Essay on The Moral And Social Development Of Mary Shelley 's Frankenstein

Essay on The Moral And Social Development Of Mary Shelley 's Frankenstein

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Why is it that neglected children tend to develop into abusive parents? After all, it seems as if neglected children would strive to be great parents—to give their own children better lives than their parents gave them. In many cases, however, this common-sense premise proves to be false, as many individuals evolve from being the abused to being the abuser. This inescapable cycle of violence is a train without a destination—once one gets on, he never gets off. One could argue, however, that this evolution is genetic; the genes that make one parent abusive would likely be passed on to his own child. Nevertheless, this explanation does not hold true for the myriad of cases of children who exhibit positive, prosocial behaviors early in life. Mary Shelley considers one such case in her gothic novel Frankenstein. In this text, she describes the moral and social development of Victor Frankenstein’s creation across his lifespan, from his benevolent and empathetic predispositions immediately after being created to his malicious behaviors later in life. By depicting the Creature’s increasingly heinous crimes, Shelley argues that, even for innately good individuals, neglect and rejection early in life irrevocably lead to violent tendencies.
To begin, many individuals resort to violence as a result of their neglectful parental figures’ higher standards of life for themselves than for their children. While justifying his spree of malevolent murders to Walton after the death of Victor, the Creature describes the fury that Victor’s self-important disposition had created in him. Shelley writes:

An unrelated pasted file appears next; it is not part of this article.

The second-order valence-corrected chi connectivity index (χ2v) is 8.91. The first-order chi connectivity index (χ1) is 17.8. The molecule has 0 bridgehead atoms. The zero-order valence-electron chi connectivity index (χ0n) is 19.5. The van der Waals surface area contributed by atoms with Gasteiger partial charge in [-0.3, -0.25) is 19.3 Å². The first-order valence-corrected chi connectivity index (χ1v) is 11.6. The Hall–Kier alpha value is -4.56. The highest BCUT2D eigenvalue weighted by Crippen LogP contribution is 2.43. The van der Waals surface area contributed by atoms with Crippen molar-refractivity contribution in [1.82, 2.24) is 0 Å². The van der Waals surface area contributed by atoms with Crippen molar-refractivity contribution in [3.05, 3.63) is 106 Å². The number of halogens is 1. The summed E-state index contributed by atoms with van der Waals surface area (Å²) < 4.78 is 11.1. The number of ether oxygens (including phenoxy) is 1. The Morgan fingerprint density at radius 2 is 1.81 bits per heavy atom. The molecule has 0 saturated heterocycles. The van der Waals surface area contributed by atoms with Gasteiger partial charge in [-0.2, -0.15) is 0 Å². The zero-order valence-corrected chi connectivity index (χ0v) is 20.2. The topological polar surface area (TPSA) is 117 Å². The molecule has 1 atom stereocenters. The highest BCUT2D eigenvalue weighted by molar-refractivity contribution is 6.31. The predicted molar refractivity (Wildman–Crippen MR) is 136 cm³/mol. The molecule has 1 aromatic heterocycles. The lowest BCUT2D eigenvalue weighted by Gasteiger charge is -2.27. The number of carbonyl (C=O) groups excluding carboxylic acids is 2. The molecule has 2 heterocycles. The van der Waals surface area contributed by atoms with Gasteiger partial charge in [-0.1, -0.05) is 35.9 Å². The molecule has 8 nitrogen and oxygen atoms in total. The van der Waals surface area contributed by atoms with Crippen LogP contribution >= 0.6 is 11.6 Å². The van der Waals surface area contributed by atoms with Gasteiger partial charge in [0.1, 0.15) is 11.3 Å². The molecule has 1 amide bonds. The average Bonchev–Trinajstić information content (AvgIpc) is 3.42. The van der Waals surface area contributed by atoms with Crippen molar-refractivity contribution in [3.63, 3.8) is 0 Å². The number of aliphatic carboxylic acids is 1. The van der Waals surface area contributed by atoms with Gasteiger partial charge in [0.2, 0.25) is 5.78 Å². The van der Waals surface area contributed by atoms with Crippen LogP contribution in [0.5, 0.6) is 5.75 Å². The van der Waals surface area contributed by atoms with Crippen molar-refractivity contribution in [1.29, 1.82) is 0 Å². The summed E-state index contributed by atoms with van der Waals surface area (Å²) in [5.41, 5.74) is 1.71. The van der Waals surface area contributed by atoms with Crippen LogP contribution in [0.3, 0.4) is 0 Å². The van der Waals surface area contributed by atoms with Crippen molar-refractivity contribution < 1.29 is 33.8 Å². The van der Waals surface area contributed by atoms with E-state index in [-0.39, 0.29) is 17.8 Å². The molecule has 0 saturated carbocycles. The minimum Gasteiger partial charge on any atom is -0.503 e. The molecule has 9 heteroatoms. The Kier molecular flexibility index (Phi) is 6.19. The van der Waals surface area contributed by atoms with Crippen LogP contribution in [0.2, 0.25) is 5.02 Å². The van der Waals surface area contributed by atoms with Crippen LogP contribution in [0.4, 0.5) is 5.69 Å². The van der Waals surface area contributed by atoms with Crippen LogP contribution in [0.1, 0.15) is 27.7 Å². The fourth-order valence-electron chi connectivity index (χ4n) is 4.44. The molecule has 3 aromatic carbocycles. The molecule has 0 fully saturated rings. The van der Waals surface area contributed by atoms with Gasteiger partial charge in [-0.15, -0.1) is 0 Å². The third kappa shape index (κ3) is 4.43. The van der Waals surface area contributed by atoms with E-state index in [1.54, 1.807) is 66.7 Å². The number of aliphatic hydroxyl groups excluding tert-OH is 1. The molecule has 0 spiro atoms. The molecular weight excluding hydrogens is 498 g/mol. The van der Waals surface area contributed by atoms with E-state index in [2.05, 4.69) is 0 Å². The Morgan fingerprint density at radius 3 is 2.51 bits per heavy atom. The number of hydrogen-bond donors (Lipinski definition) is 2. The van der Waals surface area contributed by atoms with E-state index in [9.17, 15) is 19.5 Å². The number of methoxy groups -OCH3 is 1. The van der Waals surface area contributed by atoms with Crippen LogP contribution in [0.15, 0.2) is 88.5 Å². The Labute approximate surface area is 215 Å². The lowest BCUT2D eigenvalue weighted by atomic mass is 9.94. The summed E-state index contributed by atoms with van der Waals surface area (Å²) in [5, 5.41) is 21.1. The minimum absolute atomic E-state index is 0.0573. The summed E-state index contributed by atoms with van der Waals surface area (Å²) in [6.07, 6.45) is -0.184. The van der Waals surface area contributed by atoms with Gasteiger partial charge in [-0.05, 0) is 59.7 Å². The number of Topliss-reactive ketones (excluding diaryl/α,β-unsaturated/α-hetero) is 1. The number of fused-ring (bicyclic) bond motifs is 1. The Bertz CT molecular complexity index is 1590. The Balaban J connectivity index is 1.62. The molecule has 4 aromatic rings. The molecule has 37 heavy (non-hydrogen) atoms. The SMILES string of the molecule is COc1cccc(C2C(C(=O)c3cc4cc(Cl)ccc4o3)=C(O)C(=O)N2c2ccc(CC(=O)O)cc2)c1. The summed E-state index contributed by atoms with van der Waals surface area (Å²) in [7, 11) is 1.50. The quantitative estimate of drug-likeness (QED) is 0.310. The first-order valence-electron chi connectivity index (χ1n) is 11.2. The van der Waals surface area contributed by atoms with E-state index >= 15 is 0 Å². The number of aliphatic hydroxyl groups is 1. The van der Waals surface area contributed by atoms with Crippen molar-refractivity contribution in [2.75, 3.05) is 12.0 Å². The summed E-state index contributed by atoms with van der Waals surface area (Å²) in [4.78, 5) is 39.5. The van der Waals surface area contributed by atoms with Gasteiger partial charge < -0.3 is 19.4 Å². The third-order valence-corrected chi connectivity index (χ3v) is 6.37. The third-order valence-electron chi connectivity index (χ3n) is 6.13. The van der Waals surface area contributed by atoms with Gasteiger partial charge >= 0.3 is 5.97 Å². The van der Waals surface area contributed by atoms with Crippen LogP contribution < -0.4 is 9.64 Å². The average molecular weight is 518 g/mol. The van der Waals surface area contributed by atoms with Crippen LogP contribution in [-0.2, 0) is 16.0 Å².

‘But when I discovered that he, the author at once of my existence and of
its unspeakable torments, dared to hope for happiness; that while he

... middle of paper ...

...outrageous act of violence. Whenever such an incident occurs, people often wonder how seemingly normal, healthy individuals could transform so dramatically into malicious, ruthless killers. The answer, it seems, rests in the hands of their peers and relatives. If Loughner had not been rejected in high school, six dead people might still be alive. In the search for solutions to the United States’ gun violence epidemic, many people consider the larger picture: the prevalence of violence in American culture, the availability of guns, and the failure to identify individuals with mental illnesses. Perhaps, though, this epidemic can be resolved on a much smaller scale—by simply valuing the lives of all human beings, regardless of appearance or perceived qualities. By doing so, the train of violence, which has no destination, may be prevented from leaving in the first place.

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